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LIONFISH INVITATIONAL
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Overview

In August/September 2015, trained volunteers and research partners conducted fish surveys and removed 317 lionfish from Flower Garden Banks National Marine Sanctuary (FGBNMS) as part of the first ever Lionfish Invitational.

A second invitational was held in August/September 2016, which resulted in the removal of 394 lionfish.

Our next invitational is scheduled for August 27-31, 2017. Applications for the 2017 trip are now available and due by May 1st.

Group of divers gathered on the to deck of a dive boat for a photograph
27 volunteers and 3 sanctuary staff participated in the first Lionfish Invitational. (Image: FGBNMS/Drinnen)

In recent years, national marine sanctuaries have hosted education and outreach events to raise awareness about the lionfish threat, including lionfish derbies where dive teams compete to remove lionfish. The Lionfish Invitational is the FGBNMS's version of this, with an added science component.

White board listing the data from the Lionfish Invitational
Removal numbers were posted on the FLING so everyone could see the results of their efforts.
(Image: FGBNMS/Drinnen)

Because of the remote nature of the sanctuary, only a limited number of people can participate, so interested divers are asked to submit applications and 22 volunteers are selected.

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Science Activities

The Lionfish Invitational isn't just about removing invasive lionfish, but also about understanding how the invasion and removals are impacting the sanctuary.

Before and after lionfish are removed at each buoy location, a science team of 8 divers conducts surveys to determine what species, quantities and sizes of fish are present.

Scuba gear lined up on a bench before a dive
Fish survey slates hang off the science team's gear before the next dive. (Image: FGBNMS/Drinnen)

The 2015 science team consisted of divers from FGBNMS, Office of National Marine Sanctuaries (ONMS), Reef Environmental Education Foundation (REEF), Oregon State University (OSU), Texas A&M University (TAMU), and Audubon Aquarium of the Americas.

Group photo of 8 scuba divers that comprised the science team for this trip
Back row: Steve Gittings (ONMS), Raven Walker (TAMU)
Front Row: Lad Akins (REEF), Kelly Drinnen (FGBNMS), Stephanie Green (OSU), Michelle Johnston (FGBNMS), Kevin Buch (OSU), Desiree Bell (Audubon Aquarium)

(Image: FGBNMS/Drinnen)

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Lionfish Removals

Although spear fishing in the sanctuary is illegal, specific collection permits are issued by the sanctuary for this event, since pole spears are the most effective means of capturing lionfish.

2 lionfish containment units called ZooKeepers on the deck of the boat
ZooKeepers were used to protect divers from lionfish spines and allow them to collect multiple fish each dive.
(Image: FGBNMS/Drinnen)

Before the trip begins, participants are trained how to protect both the reef and themselves when spearing lionfish.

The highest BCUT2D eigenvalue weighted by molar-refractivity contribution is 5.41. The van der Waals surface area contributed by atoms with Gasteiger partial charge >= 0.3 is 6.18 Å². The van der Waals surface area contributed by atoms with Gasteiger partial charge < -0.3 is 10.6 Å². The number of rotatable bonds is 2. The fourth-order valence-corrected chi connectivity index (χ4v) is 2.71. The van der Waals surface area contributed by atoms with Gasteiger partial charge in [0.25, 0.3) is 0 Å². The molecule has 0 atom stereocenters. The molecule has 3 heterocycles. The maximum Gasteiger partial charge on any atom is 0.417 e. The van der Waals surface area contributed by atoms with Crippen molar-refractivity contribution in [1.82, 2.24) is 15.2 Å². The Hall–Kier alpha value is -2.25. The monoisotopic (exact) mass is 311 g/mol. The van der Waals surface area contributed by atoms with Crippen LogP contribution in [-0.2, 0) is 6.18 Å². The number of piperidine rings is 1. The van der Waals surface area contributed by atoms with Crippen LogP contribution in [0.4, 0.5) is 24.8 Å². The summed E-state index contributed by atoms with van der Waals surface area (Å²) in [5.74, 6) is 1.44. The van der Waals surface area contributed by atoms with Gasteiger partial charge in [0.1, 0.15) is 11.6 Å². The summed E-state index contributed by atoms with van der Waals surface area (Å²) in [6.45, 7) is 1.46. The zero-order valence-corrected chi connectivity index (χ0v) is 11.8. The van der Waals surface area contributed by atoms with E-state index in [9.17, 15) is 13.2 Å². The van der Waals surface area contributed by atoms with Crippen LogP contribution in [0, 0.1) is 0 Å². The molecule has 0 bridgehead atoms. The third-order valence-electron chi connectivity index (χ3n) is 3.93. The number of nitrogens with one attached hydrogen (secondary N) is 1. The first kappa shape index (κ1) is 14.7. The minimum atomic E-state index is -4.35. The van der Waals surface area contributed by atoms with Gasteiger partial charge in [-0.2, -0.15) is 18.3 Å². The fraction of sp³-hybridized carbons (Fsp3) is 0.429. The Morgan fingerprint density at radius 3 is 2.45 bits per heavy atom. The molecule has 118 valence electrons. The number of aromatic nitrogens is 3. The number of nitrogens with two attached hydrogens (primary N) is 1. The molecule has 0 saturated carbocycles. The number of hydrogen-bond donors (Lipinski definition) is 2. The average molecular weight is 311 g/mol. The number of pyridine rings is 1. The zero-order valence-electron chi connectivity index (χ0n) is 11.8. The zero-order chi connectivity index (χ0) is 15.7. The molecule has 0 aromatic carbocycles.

A lionfish's mouth sticking out of the funnel at one end of a ZooKeeper container
The funnel at one end of a ZooKeeper allows the diver to push a speared lionfish into the container then remove just the spear. (Image: FGBNMS/Drinnen)

Lionfish Data

One ZooKeeper is assigned to each dive team. After each removal dive, the ZooKeepers are emptied into baskets for tallying.

Looking inside a ZooKeeper full of lionfish

A ZooKeepr turned on end and emptied into a basket

Basket full of lionfish from one ZooKeeper after one dive
Captured lionfish were emptied into baskets for easier handling. (Images: FGBNMS/Drinnen)

One by one, each lionfish is measured, bagged and tagged before heading to the freezer.

Lad Akins, wearing puncture resistant gloves as he  measures a lionfish
(Image: FGBNMS/Drinnen)

Each batch of lionfish is labeled to account for where and when the fish were captured and by which group.

Labeled Ziploc bag ready to be filled with one group's catch
The lionfish going into this bag were captured at East Flower Garden Bank, buoy #4, on September 1, 2015 during dive 4 that began at 5:30 p.m. The ZooKeeper number on the label will identify which dive team caught them. (Image: FGBNMS/Drinnen)

The largest lionfish caught during the 2015 Invitational was 431mm (17 inches) and the smallest was 76mm (3 inches). In 2016 we captured one even smaller, at 30mm (1 inch).

Large lionfish being measured on the fish trough
Largest lionfish caught. (Image: FGBNMS/Drinnen)

Lad Akins holding the largest lionfish caught during the Invitational
Lad Akins holds the largest lionfish for everyone to see. Stephanie Green, background, is labeling a bag to hold it. (Image: FGBNMS/Drinnen)

Small lionfish laying in the fish trough for measuring
Smallest lionfish caught. (Image: FGBNMS/Drinnen)

At a later date, these lionfish are evaluated for gut contents, genetics and age.

This work is part of an effort to better understand the effects of invasive lionfish on native fish communities and habitats in the sanctuary.

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For more information on the issues caused by lionfish in the sanctuary, please visit our Invasive Lionfish page.

To learn more about the data we collect from lionfish, please visit our Lionfish Research page.

Sunset on the horizong behind the boat
At the end of the day, things were as beautiful topside as they were underwater! (Image: FGBNMS/Drinnen)

 


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